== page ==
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Tangelos for Backyard Gardens

Tangelo fruitsTangelos are easy to grow in home and backyard gardens.

Tangelos are hybrids of mandarins and grapefruits. The name tangelo is short for “tang” tangerine (a popular name for mandarins) and “elo” from pummelo (once the name used for grapefruits, but in actuality a separate fruit).

Tangelo fruits can vary in color and size but are commonly about the size of an orange. They generally have loose skin and are easier to peel than oranges. They are readily distinguished from oranges by a characteristic “nipple” at the stem end.

Tangelo flavor is tart and tangy; the fruit is aromatic; they can be juicy at the expense of flesh. Tangelos are best adapted to hot climates.

Tangelo Growing Tips

  • Tangelos grow best in USDA Zones 9 and 10. Choose a location that gets at least 8 hours of sun or more each day. Set tangelos in a protected spot away from a prevailing breeze or wind. Avoid planting in low spots where cold air or frost can settle.
  • Plant tangelos in compost-rich, loamy soil that is well-drained. Keep the soil evenly moist. Protect plants with plant blankets if temperatures near freezing are forecast.
  • For more details on growing citrus see How to Plant, Grow, Prune, and Harvest Citrus.
  • Tangelo is an evergreen citrus tree. A standard tangelo can grow 20 to 30 feet tall and 15 to 25 feet wide. Trees on dwarfing or semi-dwarfing rootstock will grow to one-fourth to one-third the size of a standard, that is 5 to 7 feet tall and wide.
  • Dwarf tangelos can be grown in containers. Choose a container at least 18 inches deep and wide. Move tangelos to larger containers after a year or two.
  • Tangelos can be grown indoors in a very brightly lit spot. Potting soil should be coarse, acidic and well-drained. Tangelos growing in containers in cold-winter regions should be moved indoors in autumn before the first frost.
  • Most tangelos are self-fertile. The popular tangelo ‘Minneola’ requires a pollinator to ensure good fruit set. Most mandarins will pollinate tangelos with the exception of Satsumas, ‘Orlando’ and ‘Seminole’. You can help a tree set fruit by taking a small brush and moving pollen from one flower to another. Honeybees and other pollinators can assist as well. Trees will begin bearing fruit at 1 to 2 years old. A mature tree will bear 40 to 50 fruits. Fruits commonly ripen from winter into spring.
  • Tangelos are hardy to the mid 20sF. Protect plants from freezing temperatures to avoid dieback or death. Fruit most be protected from temperatures below freezing.
  • Feed tangelo trees in mid-spring, early summer, and late summer. Use an organic fertilizer formulated for citrus trees, generally higher in nitrogen than phosphorus and potassium.
  • Take care when harvesting fruit not to pull the fruit or the rind will tear around the stem; cut stems with pruning shears is the best harvest practice.
  • Tangelos, like other citrus, are usually not bothered by insect pests. Watch for slugs or leafminers. Indoors watch for mites or aphids.

Tangelos can be used as a substitute for mandarin oranges or sweet oranges.

Tangelos are sometimes referred to as “Honeybells”.

Grow tangelosTangelo Varieties

‘Minneola’: rich and tart flavor, very juicy; large (3 inches in diameter), bright orange-red fruit often with a prominent neck at the stem end makes fruit look bell-shaped; peel easily; slightly seedy; cross between ‘Dancy’ mandarin and ‘Duncan’ grapefruit.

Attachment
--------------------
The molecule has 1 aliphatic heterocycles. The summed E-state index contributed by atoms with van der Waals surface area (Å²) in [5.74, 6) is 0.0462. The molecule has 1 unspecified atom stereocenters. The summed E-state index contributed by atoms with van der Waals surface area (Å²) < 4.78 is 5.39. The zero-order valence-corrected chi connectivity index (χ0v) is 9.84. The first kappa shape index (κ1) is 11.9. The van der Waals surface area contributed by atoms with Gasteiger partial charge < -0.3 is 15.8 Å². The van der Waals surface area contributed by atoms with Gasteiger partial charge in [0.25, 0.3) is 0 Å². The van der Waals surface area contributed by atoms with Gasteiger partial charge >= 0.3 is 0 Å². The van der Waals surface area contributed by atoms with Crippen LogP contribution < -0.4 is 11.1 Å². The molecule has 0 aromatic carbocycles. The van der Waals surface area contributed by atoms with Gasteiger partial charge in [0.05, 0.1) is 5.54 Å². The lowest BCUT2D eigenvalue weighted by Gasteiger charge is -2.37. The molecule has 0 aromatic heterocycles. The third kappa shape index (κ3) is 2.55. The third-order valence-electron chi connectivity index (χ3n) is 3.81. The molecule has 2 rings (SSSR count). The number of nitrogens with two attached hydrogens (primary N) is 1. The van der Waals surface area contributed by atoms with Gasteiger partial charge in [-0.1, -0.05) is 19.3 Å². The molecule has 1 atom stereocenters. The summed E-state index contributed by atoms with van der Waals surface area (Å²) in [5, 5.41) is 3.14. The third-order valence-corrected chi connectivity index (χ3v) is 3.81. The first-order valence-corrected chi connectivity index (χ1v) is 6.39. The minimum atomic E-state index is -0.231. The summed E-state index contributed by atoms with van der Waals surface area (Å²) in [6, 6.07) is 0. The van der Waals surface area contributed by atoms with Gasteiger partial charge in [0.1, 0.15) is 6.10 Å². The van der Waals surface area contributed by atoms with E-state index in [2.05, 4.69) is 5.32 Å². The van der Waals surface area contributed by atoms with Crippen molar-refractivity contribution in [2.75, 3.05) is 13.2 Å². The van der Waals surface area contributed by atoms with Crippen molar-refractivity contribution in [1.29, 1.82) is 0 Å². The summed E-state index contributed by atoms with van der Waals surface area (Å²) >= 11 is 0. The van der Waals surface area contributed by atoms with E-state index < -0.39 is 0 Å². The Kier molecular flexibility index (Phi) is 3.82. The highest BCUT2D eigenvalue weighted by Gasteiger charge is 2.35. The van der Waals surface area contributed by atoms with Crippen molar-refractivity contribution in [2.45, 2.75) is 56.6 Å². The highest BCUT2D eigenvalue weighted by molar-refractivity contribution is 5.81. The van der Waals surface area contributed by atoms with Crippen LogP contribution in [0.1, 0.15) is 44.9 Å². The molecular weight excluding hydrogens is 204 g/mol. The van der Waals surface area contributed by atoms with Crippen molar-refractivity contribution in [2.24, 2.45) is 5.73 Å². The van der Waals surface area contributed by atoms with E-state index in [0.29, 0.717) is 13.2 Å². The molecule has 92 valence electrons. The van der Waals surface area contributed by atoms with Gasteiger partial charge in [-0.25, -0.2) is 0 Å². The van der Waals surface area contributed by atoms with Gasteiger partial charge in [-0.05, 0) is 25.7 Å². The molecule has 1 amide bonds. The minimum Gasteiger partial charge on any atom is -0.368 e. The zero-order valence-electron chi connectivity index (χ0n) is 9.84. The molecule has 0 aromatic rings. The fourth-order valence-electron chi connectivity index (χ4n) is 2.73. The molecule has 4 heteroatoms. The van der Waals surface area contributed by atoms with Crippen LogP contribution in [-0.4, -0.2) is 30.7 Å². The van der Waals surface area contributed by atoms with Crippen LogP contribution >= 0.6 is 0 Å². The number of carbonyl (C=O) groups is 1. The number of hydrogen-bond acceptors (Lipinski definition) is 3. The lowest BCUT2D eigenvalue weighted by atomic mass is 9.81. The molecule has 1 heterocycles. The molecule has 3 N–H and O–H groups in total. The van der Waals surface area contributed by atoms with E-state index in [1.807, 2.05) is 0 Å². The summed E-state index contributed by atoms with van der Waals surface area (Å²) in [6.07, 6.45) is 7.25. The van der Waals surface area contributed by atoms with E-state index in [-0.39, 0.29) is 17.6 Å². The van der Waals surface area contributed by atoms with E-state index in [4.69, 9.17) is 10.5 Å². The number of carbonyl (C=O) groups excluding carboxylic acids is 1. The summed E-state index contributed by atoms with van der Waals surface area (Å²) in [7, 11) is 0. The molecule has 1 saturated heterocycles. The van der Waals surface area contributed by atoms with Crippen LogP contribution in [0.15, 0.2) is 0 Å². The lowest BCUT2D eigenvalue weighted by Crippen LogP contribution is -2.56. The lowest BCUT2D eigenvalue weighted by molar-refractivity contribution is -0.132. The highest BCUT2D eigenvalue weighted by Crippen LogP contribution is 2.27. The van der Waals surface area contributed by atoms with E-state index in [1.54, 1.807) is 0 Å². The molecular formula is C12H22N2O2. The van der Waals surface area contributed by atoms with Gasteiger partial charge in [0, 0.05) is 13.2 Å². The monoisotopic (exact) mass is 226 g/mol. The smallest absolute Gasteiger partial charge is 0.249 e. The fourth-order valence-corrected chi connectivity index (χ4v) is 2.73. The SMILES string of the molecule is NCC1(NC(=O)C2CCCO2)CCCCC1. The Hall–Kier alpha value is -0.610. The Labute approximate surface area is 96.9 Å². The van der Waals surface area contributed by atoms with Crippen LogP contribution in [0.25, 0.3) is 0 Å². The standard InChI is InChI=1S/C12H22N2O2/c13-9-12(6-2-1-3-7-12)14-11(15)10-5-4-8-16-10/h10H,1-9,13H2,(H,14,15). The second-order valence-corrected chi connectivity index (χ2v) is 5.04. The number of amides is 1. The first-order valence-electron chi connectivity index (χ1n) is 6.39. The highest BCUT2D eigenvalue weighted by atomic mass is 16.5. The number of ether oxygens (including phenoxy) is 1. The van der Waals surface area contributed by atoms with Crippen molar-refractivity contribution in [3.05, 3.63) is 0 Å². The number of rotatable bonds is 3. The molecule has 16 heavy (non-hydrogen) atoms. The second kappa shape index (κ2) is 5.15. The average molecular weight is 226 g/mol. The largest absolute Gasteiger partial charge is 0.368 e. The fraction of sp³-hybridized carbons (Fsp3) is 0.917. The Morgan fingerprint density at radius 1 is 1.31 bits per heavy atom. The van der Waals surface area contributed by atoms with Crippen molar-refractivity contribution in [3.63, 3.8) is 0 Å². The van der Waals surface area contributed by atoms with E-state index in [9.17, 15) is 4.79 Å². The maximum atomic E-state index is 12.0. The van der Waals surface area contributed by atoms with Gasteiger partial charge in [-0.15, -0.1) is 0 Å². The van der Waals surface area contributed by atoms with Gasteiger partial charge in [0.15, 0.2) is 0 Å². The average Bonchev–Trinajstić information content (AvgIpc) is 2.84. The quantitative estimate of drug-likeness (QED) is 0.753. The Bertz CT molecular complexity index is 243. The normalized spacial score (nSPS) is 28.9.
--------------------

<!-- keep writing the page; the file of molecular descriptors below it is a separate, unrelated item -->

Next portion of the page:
‘Orlando’: mild, sweet flesh, very juicy; large fruit, flat-round shape with a knob at neck; pale orange rind; looks like flattened orange; some seeds; ripens from early fall to late winter; cross between ‘Dancy’ mandarin and ‘Duncan’ grapefruit.

‘Wekiwa’: mildly sweet flavor; flesh is light purplish rose color; looks white-fleshed in cool climates; yellow-skinned; looks like undersized grapefruit; peel and eat like a mandarin; best adapted to warm summer climates; cross between a ‘Sampson’ tangelo and grapefruit; sometimes marketed as ‘Lavender Gem’ because of flesh color.

Other Tangelos

‘Allspice’: rich, spicy flavor; matures midseason.

‘Chironja’: mildly sweet flavor; the size of an orange; yellow-orange rind; sometimes sold as orangelos; a hybrid of an orange and a grapefruit.

‘Ortanique’: sweet, juicy flesh; fruit is medium size slightly flattened with small navel; deep orange rind; few to many seeds; late-ripening, matures at same time as ‘Valencia’ orange; large spreading tree; originally found in Jamaica; the name comes from the words “orange”, “tangerine”, and “unique”.

‘Sampson’: tart grapefruit-like flavor; yellow rind with orange flesh; best adapted to warm-summer climates.

‘Seminole’: tart flavor; juicy flesh; orange-red rind; best adapted to warm-summer climates.

‘Ugli’: greenish-orange rind; rind is bumpy; ripens early; best adapted to tropical climates.

Also of interest:

How to Grow Citrus

Tangors for Backyard Gardens

Kumquats: Kitchen Basics

Grapefruit Varieties

Lemons for Backyards Gardens

Limes for Backyard Gardens

Oranges for Backyard Gardens

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4 Comments

    • If the plant remains healthy and has grown upward, start feeding it on a regular basis. Use a citrus-specific fertilizer. The tree should be in a location where it gets 12 to 14 hours of sunlight each day during the summer. Fruit commonly appears by the third year.

    • Keep the soil evenly moist. If you have a mature tree, deep water once every 10 days. If the tree is young, water every 7 days. The soil should be just moist, not wet.

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